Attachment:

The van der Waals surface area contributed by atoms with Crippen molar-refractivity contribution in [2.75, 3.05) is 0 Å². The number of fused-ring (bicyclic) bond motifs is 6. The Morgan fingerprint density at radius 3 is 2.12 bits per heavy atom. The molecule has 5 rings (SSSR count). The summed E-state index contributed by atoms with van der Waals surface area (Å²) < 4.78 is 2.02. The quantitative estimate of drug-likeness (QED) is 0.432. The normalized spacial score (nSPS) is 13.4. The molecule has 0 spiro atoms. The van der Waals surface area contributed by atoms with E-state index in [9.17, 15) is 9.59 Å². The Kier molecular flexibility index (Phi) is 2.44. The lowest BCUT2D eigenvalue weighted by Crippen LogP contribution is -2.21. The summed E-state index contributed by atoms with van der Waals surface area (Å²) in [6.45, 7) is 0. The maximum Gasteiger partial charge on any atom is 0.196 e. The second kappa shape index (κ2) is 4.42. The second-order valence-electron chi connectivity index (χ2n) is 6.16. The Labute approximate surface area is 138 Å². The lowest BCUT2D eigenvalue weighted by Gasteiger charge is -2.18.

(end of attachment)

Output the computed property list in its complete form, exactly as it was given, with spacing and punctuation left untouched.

The van der Waals surface area contributed by atoms with Crippen molar-refractivity contribution in [2.75, 3.05) is 0 Å². The number of fused-ring (bicyclic) bond motifs is 6. The Morgan fingerprint density at radius 3 is 2.12 bits per heavy atom. The molecule has 5 rings (SSSR count). The summed E-state index contributed by atoms with van der Waals surface area (Å²) < 4.78 is 2.02. The quantitative estimate of drug-likeness (QED) is 0.432. The normalized spacial score (nSPS) is 13.4. The molecule has 0 spiro atoms. The van der Waals surface area contributed by atoms with E-state index in [9.17, 15) is 9.59 Å². The Kier molecular flexibility index (Phi) is 2.44. The lowest BCUT2D eigenvalue weighted by Crippen LogP contribution is -2.21. The summed E-state index contributed by atoms with van der Waals surface area (Å²) in [6.45, 7) is 0. The maximum Gasteiger partial charge on any atom is 0.196 e. The second kappa shape index (κ2) is 4.42. The second-order valence-electron chi connectivity index (χ2n) is 6.16. The Labute approximate surface area is 138 Å². The lowest BCUT2D eigenvalue weighted by Gasteiger charge is -2.18.